Banks and insurers actively seek some risks in order to create value; there are other risks which they don't want, but unfortunately they come with the business. Operational and reputational risks fall into the latter category.
Operational risks are the cause of some of the most high-profile failures and “near misses” in financial services: internal fraud and rogue trading ultimately caused the failure of Barings Bank and severely impacted the reputation of UBS and Societé Générale; operational errors in option valuation contributed to the demise of NatWest and consumer protection concerns materially impacted the Dutch LH insurance market; internal trading practices had a significant impact on the fortunes of Putnam Investments…the list could go on and on.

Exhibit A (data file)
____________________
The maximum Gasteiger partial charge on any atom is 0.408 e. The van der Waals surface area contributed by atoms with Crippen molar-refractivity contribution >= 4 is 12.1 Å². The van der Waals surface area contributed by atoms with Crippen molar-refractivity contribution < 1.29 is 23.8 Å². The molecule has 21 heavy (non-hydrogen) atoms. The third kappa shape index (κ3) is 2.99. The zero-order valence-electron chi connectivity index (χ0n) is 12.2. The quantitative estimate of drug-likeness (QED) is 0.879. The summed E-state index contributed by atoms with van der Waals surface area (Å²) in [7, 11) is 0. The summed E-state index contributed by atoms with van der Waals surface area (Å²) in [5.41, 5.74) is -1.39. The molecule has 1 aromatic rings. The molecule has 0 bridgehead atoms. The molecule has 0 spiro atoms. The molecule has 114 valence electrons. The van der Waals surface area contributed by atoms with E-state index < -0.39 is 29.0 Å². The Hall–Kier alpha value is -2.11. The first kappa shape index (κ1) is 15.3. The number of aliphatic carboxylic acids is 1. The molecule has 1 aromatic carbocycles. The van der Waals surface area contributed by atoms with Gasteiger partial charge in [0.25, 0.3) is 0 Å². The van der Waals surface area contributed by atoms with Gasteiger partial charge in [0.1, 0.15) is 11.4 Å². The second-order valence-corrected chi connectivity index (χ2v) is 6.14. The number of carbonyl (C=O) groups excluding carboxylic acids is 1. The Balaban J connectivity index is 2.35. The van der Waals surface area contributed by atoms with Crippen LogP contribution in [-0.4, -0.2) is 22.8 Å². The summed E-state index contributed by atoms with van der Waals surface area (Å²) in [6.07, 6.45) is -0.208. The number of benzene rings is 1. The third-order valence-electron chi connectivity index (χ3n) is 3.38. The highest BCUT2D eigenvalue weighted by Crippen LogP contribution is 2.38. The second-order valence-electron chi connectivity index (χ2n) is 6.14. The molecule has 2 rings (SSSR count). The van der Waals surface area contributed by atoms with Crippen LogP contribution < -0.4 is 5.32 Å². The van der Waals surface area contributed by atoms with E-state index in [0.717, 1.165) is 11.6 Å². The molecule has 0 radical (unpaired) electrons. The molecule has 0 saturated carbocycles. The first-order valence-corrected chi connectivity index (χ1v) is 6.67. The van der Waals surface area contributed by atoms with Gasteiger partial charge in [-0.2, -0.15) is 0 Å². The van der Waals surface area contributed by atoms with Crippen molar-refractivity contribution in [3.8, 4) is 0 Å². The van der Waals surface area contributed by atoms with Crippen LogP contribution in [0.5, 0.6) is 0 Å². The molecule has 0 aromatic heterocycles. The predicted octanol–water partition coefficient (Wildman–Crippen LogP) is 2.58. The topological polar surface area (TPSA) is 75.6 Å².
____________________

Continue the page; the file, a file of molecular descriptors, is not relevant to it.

It takes more than capital to mitigate operational risks: as the examples illustrate, the impact on the net asset value or solvency, which capital can protect, can be small while the impact on the firm's reputation and franchise value, which capital cannot protect, can be large. This is an important point: in contrast to credit, insurance and market risks, a more conservative capital level is not the best strategy to deal with operational risks.
This chapter begins by defining operational and reputational risks and then outlines a framework for managing them.
Basel II (BIS, 2001b) defines operational risk as the risk of financial or business loss ...